The theme of different points of view pervades the novel. Ishmael leaves the land and the ordinary thinking of a schoolteacher to voyage on the ocean, which for Melville holds the great mystery, from which the mind can never return (ch. 53). A bench becomes a bed. A ship's forecastle is a pulpit. A shark's fin is the gnomon of a sundial (ch. 32). A whaleboat becomes a pastry for the whale to enjoy. A coffin is a canoe is a chest is a lifebuoy. Three men looking at the same gold coin see three entirely different things (ch. 99). Nine gams each provide a different view of Moby Dick. The whale has its eyes on opposite sides of its head, so it sees two entirely different views of the universe at the same time ("contrasted view" -- ch. 74). Father Mapple tells the faithful that "if we obey God, we must disobey ourselves" -- we must learn to see things in other ways. You will enjoy finding hundreds of other examples.

Ahab destroys himself and his ship and crew because he cannot give up the quest, even though he knows it is crazy. Starbuck, the pacifist Quaker, cannot kill Ahab, even though he knows it is the way to save the lives of the crew. Stubb sees only fun, and Flask sees only his own interests. As in many ship novels, the "Pequod" is a microcosm of the human race, each member having a point of view that isolates him from others and from a full view of the world. Only Ishmael, who has always tried to see the other person's point of view, survives.

Some of your literature instructors may be postmodernists, who say that all perspectives are equally valid, and that truth is whatever your grievance-group says it is. We hear nowadays that people cannot really understand each other across racial, gender, or cultural lines.

What I like best about Moby Dick is the under-theme of friendship and understanding. Ishmael's relationship with Queequeg is the story of a white American coming to understand and love a man from a different culture, to be open to his religion and customs, and to find a common human experience underneath the differences. For Melville, humanity's hope is that we CAN come to understand and love each other in the midst of conflicting points of view.

In my own college days, some of my friends read "Moby Dick" together. Using the language ("starboard" instead of "right", "shipmate" for anybody) and pretending we were harpooners was good fun. The guys called Ishmael's huggy harpooner friend "Queerpeg".

I'm a camper, a fraternity member, a jock, and a clean-living single man with a great buddy system. I've learned over the years that some men like sleeping close with ordinary friends, while other men don't. I've also noticed that this is pretty much independent of sexual orientation. Now, I really like an occasional group snooze with the guys. But the description of Ishmael and Queequeg in bed enjoying wrapping their legs around each other is a little cozy even for me.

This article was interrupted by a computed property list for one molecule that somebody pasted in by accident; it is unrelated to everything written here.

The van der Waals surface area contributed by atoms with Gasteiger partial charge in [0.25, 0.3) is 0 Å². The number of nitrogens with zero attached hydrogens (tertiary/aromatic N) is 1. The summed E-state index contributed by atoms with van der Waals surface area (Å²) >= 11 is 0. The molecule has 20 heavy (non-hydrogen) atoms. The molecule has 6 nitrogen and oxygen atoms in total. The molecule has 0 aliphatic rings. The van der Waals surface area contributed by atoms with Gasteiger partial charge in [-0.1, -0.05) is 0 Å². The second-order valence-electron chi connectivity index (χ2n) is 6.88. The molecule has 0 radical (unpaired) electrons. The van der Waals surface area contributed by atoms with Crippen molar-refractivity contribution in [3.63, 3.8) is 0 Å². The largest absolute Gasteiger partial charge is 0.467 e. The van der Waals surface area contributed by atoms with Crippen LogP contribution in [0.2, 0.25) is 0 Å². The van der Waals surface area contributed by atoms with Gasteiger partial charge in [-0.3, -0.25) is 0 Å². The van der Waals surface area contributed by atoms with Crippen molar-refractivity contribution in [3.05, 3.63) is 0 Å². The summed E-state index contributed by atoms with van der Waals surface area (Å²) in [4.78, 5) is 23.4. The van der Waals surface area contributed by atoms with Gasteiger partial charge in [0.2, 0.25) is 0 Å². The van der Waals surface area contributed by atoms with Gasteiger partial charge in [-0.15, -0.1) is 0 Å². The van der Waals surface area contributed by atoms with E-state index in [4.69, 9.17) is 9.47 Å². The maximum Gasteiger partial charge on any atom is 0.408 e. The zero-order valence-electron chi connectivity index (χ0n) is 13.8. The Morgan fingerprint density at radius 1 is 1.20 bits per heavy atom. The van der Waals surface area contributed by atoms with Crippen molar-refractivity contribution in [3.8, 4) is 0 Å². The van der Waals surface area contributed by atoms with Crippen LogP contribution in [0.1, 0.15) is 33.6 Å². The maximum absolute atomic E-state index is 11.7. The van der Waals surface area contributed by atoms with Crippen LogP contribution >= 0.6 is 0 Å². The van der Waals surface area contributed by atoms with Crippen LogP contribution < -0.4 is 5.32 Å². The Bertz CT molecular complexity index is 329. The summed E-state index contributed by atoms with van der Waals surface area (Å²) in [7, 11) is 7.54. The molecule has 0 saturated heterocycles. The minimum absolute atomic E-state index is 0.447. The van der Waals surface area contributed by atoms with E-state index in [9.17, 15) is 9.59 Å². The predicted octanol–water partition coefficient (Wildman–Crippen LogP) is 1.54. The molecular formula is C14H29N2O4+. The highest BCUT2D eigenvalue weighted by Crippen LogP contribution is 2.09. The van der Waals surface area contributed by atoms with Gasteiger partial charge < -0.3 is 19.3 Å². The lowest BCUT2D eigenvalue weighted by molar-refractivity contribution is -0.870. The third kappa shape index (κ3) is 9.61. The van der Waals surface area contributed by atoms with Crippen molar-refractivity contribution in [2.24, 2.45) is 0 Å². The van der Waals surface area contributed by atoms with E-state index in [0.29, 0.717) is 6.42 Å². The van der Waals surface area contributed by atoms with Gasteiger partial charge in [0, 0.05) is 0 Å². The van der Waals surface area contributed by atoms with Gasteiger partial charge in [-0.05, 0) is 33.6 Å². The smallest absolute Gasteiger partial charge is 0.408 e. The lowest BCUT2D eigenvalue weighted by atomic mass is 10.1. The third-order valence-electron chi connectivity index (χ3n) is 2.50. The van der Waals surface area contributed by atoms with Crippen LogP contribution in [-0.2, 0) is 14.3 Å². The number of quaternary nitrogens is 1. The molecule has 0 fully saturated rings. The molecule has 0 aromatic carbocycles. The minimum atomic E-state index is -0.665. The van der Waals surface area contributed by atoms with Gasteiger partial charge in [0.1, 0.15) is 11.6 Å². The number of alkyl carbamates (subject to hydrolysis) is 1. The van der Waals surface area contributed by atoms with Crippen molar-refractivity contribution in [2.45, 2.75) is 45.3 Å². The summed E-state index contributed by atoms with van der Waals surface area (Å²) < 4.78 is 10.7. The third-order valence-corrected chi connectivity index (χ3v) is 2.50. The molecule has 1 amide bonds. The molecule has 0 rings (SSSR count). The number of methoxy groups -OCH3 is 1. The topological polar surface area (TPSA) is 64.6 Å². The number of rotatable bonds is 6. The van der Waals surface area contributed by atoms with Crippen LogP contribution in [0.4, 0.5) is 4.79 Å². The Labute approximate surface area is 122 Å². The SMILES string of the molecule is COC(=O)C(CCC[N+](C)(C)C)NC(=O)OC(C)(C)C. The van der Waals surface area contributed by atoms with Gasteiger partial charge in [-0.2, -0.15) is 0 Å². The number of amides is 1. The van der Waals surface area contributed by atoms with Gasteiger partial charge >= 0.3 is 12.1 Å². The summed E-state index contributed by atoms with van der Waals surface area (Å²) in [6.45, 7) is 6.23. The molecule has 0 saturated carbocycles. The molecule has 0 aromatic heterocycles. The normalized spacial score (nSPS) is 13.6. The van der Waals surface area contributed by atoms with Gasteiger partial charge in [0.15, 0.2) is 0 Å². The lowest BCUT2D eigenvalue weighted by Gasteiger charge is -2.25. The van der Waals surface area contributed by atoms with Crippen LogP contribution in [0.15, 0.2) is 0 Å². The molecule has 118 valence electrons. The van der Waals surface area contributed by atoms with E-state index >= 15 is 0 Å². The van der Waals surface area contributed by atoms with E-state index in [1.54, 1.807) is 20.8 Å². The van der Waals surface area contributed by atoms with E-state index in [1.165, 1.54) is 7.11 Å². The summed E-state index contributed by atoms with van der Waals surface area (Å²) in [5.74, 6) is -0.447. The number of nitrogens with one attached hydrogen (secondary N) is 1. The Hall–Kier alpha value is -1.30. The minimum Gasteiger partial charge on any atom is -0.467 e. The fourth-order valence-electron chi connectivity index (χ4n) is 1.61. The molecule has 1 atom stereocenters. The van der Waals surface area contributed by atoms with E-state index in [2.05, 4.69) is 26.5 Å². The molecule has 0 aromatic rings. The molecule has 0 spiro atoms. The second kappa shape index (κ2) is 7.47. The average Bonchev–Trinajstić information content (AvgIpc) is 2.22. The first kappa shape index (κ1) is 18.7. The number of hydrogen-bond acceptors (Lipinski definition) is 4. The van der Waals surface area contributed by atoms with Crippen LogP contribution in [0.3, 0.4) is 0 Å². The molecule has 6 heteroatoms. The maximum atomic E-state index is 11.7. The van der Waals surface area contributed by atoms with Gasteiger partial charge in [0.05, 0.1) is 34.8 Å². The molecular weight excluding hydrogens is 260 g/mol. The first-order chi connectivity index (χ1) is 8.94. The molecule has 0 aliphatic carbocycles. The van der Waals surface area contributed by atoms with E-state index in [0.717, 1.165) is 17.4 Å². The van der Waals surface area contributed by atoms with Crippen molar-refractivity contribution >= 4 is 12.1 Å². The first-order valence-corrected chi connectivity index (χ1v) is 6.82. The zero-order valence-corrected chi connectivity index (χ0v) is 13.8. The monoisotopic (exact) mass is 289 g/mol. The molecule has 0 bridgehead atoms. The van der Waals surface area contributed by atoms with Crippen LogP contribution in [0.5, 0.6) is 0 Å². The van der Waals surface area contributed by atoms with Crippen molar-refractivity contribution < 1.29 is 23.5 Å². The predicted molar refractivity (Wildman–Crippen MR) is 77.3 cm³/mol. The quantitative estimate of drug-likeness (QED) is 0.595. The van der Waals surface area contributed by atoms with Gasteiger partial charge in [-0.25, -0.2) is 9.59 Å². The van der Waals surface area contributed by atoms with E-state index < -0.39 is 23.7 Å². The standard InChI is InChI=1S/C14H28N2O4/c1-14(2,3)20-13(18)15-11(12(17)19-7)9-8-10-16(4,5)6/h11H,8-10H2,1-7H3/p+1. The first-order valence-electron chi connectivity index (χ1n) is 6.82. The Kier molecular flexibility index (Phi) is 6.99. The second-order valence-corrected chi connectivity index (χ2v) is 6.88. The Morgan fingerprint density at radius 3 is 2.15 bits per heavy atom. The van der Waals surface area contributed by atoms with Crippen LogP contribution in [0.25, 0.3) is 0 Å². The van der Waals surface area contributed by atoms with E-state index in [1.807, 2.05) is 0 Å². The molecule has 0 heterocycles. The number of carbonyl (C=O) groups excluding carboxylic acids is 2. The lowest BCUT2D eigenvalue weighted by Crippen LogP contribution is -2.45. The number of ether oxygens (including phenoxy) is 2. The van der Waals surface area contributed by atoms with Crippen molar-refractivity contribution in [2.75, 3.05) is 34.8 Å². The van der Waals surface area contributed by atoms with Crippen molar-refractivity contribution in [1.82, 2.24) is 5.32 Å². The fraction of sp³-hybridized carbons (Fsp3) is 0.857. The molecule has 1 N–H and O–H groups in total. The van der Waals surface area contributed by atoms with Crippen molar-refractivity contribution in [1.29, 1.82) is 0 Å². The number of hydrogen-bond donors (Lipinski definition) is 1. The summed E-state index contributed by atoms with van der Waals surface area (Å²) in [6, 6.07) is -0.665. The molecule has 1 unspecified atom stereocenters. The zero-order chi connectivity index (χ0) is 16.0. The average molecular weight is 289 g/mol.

A social liberal might see Melville's description as a courageous and enlightened treatment of the forbidden subject of homosexuality. A social conservative might see Melville offering a model of chaste friendship as an alternative to sex between shipmates, which must have been common, if hidden.

Whose interpretation is right?

Like everything else in Moby Dick, it all depends on your point of view.

To include this page in a bibliography, you may use this format: Friedlander ER (1999) Enjoying "Moby Dick" by Herman Melville Retrieved Dec. 25, 2003 from http://www.pathguy.com/mobydick.htm

For Modern Language Association sticklers, the name of the site itself is "The Pathology Guy" and the Sponsoring Institution or Organization is Ed Friedlander MD.


Moby Dick -- Public Literature
Moby Dick -- Text
Mocha Dick -- historic (?) white whale who was the source for Moby Dick
Power Moby Dick -- great site especially for beginners. Lots of hard work; thanks Professor Guroff!
Melville Server
diCurcio's commentary on Moby Dick
Roger Norton on "the honeymoon of Ishmael and Queequeg" (link is now down). Repeats the false story that ejaculation is usual in public hangings, Captain Vere "becomes an erect penis", traditional critics "are mostly pro-heterosexual if not actively homophobic", etc., etc.

Jolly Roger, a large site devoted to defending the classics against postmodernist nonsense. "Truth is the most fundamental form of private property. To deny that words harbor intrinsic meaning, as has become fashionable upon the postmodern campus, is to deny students their right to own the private property that provides the cornerstone of classical liberalism -- the Western Heritage as embodied in the context of The Great Books." Quotes Moby Dick's "august dignity" tribute to democracy (ch. 26).

I'm Ed. I'm an MD, a pathologist in Kansas City, a mainstream Christian. a modernist, a skydiver, an adventure gamer, the world's busiest free internet physician, and a man who still enjoys books and ideas.

"I hereupon offer my own poor endeavors. I promise nothing complete; because any human thing supposed to be complete, must for that very reason infallibly be faulty." -- Moby Dick.

I hope you like Moby Dick, and that I've been of some help.

La Belle Dame Sans Merci
Oedipus the King -- including something about the "tragic hero" business
Romeo and Juliet -- just a short note
Julian of Norwich
The Knight's Tale
La Belle Dame Sans Merci
The Book of Thel
The Lady of Shalott
The Seven Against Thebes
The Tyger